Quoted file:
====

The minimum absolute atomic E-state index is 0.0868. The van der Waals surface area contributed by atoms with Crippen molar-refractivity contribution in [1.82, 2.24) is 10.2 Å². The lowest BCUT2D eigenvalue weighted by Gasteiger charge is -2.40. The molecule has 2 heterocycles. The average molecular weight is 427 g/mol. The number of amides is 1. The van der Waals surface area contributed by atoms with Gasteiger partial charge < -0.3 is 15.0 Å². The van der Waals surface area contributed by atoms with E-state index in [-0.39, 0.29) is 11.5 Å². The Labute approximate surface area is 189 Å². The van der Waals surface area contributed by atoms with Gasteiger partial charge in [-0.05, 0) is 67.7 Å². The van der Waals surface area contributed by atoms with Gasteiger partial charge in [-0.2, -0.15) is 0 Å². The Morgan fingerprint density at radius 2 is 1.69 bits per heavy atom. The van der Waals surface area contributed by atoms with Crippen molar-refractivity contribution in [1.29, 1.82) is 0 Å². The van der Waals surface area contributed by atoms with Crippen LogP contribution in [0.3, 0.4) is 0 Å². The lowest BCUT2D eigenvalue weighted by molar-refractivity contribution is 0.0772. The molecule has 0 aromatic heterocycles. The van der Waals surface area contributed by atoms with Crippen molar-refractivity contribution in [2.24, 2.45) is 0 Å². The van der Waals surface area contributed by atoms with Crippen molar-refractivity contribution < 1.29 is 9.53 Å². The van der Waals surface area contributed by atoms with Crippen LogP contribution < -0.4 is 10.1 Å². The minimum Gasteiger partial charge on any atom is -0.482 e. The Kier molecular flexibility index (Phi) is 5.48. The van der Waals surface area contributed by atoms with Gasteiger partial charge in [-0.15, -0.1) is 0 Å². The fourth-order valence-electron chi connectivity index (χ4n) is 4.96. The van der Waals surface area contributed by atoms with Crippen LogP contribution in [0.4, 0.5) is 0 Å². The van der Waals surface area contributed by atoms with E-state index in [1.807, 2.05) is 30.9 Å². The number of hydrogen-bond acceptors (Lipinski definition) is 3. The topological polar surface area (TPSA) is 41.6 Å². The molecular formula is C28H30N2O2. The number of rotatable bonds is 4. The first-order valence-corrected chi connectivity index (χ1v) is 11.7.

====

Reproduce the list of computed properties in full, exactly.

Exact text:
The minimum absolute atomic E-state index is 0.0868. The van der Waals surface area contributed by atoms with Crippen molar-refractivity contribution in [1.82, 2.24) is 10.2 Å². The lowest BCUT2D eigenvalue weighted by Gasteiger charge is -2.40. The molecule has 2 heterocycles. The average molecular weight is 427 g/mol. The number of amides is 1. The van der Waals surface area contributed by atoms with Gasteiger partial charge < -0.3 is 15.0 Å². The van der Waals surface area contributed by atoms with E-state index in [-0.39, 0.29) is 11.5 Å². The Labute approximate surface area is 189 Å². The van der Waals surface area contributed by atoms with Gasteiger partial charge in [-0.05, 0) is 67.7 Å². The van der Waals surface area contributed by atoms with Gasteiger partial charge in [-0.2, -0.15) is 0 Å². The Morgan fingerprint density at radius 2 is 1.69 bits per heavy atom. The van der Waals surface area contributed by atoms with Crippen molar-refractivity contribution in [1.29, 1.82) is 0 Å². The van der Waals surface area contributed by atoms with Crippen LogP contribution in [0.3, 0.4) is 0 Å². The lowest BCUT2D eigenvalue weighted by molar-refractivity contribution is 0.0772. The molecule has 0 aromatic heterocycles. The van der Waals surface area contributed by atoms with Crippen molar-refractivity contribution in [2.24, 2.45) is 0 Å². The van der Waals surface area contributed by atoms with Crippen molar-refractivity contribution < 1.29 is 9.53 Å². The van der Waals surface area contributed by atoms with Crippen LogP contribution < -0.4 is 10.1 Å². The minimum Gasteiger partial charge on any atom is -0.482 e. The Kier molecular flexibility index (Phi) is 5.48. The van der Waals surface area contributed by atoms with Gasteiger partial charge in [-0.15, -0.1) is 0 Å². The fourth-order valence-electron chi connectivity index (χ4n) is 4.96. The van der Waals surface area contributed by atoms with Crippen LogP contribution in [0.4, 0.5) is 0 Å². The van der Waals surface area contributed by atoms with E-state index in [1.807, 2.05) is 30.9 Å². The number of hydrogen-bond acceptors (Lipinski definition) is 3. The topological polar surface area (TPSA) is 41.6 Å². The molecular formula is C28H30N2O2. The number of rotatable bonds is 4. The first-order valence-corrected chi connectivity index (χ1v) is 11.7.